Parents of children with deadly and chronic diseases spoke out Thursday against a bill that would ban human cloning.
They say the proposed legislation contains language that would have a chilling effect on research and the development of new therapies.
Sherri Gunvalson has a son with a fatal form of muscular dystrophy. During a news conference at the State Office Building, she called the human cloning bill anti-science.
"The authors of this bill are trying to confuse people into thinking stem cell research, that can save so many lives, is human cloning. It is not," Gunvalson said. "If they succeed in passing this horrible bill, it will be another step in an effort to ban stem cell research in the misguided belief that somehow this ban is pro-life."
The parents say the proposed legislation contains language that could criminalize one form of human embryonic stem cell research called somatic cell nuclear transfer.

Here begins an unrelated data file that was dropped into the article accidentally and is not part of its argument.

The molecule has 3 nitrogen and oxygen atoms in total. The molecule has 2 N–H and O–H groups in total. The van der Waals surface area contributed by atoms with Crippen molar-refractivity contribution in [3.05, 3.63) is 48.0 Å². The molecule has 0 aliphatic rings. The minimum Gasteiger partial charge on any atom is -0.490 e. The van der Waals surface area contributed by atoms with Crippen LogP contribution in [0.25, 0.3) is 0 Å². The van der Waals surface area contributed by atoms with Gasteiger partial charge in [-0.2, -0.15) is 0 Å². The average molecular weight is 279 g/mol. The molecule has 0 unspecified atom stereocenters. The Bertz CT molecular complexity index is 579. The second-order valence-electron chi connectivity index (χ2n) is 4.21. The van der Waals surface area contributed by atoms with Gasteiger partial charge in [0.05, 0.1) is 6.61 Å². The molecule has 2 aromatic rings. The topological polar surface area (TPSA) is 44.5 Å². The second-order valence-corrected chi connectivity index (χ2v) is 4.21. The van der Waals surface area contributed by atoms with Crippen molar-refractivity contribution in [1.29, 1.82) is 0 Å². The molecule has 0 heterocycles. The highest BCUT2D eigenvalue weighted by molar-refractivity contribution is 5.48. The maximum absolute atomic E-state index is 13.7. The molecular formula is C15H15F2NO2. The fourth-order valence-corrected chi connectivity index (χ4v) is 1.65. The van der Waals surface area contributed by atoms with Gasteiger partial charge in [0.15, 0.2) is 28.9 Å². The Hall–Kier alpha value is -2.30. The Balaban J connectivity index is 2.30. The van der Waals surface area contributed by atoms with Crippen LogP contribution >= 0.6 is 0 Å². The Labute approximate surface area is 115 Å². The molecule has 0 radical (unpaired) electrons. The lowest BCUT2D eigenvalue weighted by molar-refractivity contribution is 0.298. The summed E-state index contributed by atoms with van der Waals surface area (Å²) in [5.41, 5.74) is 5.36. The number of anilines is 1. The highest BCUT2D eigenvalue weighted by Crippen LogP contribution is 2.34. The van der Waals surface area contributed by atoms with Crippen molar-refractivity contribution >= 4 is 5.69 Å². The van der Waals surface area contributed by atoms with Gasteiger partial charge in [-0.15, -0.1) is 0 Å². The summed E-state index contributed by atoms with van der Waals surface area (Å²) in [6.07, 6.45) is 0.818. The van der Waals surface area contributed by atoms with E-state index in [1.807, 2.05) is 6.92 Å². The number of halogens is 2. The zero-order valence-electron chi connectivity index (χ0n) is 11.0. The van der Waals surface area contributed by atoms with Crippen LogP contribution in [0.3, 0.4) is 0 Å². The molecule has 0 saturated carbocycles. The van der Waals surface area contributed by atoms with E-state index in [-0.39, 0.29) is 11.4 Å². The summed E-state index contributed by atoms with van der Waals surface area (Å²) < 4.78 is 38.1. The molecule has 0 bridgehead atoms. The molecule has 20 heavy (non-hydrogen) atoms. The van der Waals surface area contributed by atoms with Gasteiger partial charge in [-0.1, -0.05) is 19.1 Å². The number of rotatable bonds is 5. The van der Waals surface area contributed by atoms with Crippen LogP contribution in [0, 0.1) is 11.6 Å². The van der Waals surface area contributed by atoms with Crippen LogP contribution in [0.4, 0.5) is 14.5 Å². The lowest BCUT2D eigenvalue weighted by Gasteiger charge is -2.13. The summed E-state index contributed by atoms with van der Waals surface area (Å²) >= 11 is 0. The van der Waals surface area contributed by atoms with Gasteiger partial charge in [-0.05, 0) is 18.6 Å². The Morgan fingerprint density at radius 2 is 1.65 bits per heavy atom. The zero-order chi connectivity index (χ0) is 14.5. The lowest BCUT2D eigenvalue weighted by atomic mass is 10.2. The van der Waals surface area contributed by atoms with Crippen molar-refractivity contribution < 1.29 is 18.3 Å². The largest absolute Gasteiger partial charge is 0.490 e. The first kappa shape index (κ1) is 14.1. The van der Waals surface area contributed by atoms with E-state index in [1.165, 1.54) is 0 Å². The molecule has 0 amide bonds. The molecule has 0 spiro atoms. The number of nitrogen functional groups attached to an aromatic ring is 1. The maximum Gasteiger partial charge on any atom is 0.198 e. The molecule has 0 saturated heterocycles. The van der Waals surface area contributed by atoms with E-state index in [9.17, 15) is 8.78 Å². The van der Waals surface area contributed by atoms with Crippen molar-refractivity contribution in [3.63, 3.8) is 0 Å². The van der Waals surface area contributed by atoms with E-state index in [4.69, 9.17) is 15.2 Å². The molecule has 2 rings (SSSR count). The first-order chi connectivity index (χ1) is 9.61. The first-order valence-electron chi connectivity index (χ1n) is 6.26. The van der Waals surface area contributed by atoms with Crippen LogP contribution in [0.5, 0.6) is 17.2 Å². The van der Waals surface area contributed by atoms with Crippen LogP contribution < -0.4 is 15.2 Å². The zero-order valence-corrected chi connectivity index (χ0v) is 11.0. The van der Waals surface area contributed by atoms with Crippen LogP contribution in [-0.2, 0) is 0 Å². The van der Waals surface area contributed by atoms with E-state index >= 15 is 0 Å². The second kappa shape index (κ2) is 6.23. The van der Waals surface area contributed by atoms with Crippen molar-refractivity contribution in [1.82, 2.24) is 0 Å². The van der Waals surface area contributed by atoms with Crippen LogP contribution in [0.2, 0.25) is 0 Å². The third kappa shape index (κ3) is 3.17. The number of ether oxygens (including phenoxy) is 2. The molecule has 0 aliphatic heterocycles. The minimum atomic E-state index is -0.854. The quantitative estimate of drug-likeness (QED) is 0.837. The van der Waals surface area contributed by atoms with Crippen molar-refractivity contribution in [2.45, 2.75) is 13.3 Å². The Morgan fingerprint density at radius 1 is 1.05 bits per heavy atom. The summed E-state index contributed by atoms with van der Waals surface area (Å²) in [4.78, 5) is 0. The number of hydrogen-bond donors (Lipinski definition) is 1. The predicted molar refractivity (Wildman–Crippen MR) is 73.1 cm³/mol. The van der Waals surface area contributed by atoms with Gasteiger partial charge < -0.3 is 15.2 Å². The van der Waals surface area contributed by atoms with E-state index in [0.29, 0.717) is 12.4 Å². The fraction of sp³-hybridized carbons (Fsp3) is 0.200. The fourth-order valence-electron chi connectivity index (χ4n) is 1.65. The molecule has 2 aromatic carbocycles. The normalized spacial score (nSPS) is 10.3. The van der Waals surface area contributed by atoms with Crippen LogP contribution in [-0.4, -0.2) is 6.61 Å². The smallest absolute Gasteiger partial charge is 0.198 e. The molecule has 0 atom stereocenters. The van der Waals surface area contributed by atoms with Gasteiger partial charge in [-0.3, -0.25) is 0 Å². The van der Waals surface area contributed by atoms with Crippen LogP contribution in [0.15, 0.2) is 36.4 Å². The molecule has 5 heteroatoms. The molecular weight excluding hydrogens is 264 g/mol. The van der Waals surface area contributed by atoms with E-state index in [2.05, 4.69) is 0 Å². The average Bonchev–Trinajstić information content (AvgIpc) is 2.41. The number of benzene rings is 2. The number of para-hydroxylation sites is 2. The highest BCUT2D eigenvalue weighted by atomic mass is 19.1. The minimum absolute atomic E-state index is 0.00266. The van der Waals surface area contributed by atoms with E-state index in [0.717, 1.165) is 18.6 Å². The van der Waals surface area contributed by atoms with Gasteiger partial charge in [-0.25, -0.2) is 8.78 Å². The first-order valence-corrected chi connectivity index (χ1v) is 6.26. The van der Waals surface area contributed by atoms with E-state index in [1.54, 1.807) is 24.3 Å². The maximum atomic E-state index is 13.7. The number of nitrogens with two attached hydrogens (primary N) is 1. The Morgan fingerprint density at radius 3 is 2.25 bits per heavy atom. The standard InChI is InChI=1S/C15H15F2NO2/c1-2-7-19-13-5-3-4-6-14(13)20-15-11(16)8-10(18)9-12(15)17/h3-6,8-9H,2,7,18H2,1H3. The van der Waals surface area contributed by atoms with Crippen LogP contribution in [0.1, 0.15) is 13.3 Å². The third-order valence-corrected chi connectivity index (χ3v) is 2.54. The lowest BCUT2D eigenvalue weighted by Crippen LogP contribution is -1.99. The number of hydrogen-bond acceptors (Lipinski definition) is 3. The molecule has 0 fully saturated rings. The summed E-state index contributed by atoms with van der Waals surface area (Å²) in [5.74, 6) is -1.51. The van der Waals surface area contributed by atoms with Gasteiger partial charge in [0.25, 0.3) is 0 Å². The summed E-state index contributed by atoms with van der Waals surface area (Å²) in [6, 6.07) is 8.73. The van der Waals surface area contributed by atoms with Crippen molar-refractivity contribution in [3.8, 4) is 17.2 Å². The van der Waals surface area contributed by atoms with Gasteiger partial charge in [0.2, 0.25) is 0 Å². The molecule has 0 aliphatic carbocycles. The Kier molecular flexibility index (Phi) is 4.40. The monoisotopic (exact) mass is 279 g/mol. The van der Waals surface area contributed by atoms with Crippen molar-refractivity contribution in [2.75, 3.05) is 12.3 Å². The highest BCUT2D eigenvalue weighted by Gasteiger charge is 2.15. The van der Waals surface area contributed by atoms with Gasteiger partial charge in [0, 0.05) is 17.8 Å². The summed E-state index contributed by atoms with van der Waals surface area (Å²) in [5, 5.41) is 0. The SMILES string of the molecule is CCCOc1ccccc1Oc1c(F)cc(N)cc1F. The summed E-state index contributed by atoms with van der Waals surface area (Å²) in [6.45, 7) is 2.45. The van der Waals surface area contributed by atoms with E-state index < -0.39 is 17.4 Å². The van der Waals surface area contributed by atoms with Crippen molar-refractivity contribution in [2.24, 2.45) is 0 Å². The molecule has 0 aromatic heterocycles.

Ann Strader, a mother of twin boys with type 1 diabetes, said researchers have no intention of cloning humans with the technique.
"Therapeutic cloning will create patient-specific cells, not humans," Strader said. "I hope that our legislators will remember that this research is pro-life and will greatly increase the quality of life for my sons as well as thousands of other kids that live with diabetes."
The bill's author, Sen. Michelle Fischbach, R-Paynesville, has said that her bill is not aimed at shutting down legitimate stem cell research, only human cloning. The bill is backed by the group Minnesota Citizens Concerned for Life.